Efforts underway to help people living with epilepsy affected by Alberta wildfire

May 12, 2016

By Deron Hamel

Edmonton Epilepsy Association is part of a consolidated emergency support team to help people displaced by the wildfire that continues to impact northern Alberta, near the town of Fort McMurray.

FtMcMurray350The agency has been finding accommodation in private homes for people with epilepsy and their families since the town was evacuated May 3, two days after the fire started southwest of Fort McMurray.

Assistance is being provided by the agency’s directors, staff and members who have knowledge of epilepsy and how to deal with seizures and other elements of the condition, says Gary Sampley, the Edmonton Epilepsy Association’s executive director.

“We believe that those Fort McMurray individuals with epilepsy will feel more comfortable and at ease knowing that there is already knowledge, caring and understanding in their temporary accommodation,” he says.

One of the major concerns for people with epilepsy affected by the wildfire has been access to medication. The good news is that people needing epilepsy medication have been getting it, Sampley says.

“There are select pharmacies working with Alberta Health Services and people are being directed to those pharmacies once they indicate to the evacuation organizing committee what their needs are,” Sampley says.

The Edmonton Epilepsy Association has registered with the evacuation organizing committee, and any questions related to the specific needs of people with epilepsy are being directed to the agency. Questions about epilepsy medications are being directed either to the Edmonton Epilepsy Association or to the pharmacies that have been recruited by the Alberta government.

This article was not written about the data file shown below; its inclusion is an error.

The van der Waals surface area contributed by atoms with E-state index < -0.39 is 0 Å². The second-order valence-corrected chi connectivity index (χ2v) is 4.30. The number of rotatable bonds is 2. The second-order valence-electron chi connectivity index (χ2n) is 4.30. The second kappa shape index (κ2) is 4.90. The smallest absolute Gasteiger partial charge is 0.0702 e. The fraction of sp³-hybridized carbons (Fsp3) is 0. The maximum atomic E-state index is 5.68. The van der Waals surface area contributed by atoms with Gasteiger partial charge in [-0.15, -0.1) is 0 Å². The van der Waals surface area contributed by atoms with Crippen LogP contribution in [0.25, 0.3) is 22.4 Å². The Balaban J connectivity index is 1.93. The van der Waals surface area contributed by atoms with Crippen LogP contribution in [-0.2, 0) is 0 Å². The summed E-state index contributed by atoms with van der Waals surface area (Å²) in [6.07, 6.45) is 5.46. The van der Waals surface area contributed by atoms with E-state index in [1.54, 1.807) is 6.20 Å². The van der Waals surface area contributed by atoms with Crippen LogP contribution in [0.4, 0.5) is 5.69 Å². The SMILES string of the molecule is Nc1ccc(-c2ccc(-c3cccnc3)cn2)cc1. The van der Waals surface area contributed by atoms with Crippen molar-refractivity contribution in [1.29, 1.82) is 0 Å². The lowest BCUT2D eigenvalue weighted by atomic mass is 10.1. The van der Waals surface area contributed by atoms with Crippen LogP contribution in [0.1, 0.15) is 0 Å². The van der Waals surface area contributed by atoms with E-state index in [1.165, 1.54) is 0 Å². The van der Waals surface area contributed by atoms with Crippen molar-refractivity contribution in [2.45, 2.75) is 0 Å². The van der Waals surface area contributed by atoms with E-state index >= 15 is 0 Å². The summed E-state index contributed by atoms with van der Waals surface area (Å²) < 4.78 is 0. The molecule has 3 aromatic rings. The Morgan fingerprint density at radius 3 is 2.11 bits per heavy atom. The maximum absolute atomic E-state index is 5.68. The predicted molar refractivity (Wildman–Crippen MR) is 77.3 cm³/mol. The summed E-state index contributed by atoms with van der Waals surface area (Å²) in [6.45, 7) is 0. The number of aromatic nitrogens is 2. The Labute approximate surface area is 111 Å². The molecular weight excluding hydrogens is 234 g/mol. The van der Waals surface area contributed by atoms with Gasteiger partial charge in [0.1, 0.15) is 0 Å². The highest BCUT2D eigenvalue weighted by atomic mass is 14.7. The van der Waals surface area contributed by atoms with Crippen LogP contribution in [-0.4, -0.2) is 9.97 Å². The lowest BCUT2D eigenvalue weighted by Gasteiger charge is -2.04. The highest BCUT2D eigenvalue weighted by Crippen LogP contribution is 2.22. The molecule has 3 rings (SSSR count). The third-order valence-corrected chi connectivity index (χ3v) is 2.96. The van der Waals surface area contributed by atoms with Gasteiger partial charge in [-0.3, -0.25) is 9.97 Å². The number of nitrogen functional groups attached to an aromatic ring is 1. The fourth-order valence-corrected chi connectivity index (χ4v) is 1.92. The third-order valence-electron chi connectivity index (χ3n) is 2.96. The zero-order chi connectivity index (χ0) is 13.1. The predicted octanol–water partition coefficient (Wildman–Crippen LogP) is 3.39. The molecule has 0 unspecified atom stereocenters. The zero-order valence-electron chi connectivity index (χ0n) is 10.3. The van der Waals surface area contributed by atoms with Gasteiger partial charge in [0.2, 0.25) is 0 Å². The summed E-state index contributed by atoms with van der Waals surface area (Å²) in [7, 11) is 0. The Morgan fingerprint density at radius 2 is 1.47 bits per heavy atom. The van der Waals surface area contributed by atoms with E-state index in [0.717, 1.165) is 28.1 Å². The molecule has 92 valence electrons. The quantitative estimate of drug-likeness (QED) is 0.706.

“I’m surprised at just how organized it is,” Sampley says.

To date, the fire has displaced an estimated 90,000 people in Fort McMurray and the surrounding area. Since about one in every 100 Canadians is living with epilepsy, Sampley points out about 900 living with the condition have been affected by the wildfire.

Seizure and Brain Injury Centre executive director Rhonda Latendresse knows firsthand the impact fire can have on a community. She experienced the 2012 forest fire in Timmins, Ont., which burned for five months.

She recently sent her support in an e-mail to the Edmonton Epilepsy Association.

“As someone who lived through the fifth largest forest fire here in Timmins, my heart goes out to them,” she wrote. “What I experienced is nothing compared to what these people are going through.”

Anyone wishing to donate to the relief effort can do so through the Canadian Red Cross.

If you have feedback on this story, or have a story of your own that you would like to share, please contact the newsroom at 1-800-294-0051, ext. 23, or e-mail deron(at)axiomnews.ca. You can also leave a comment below.

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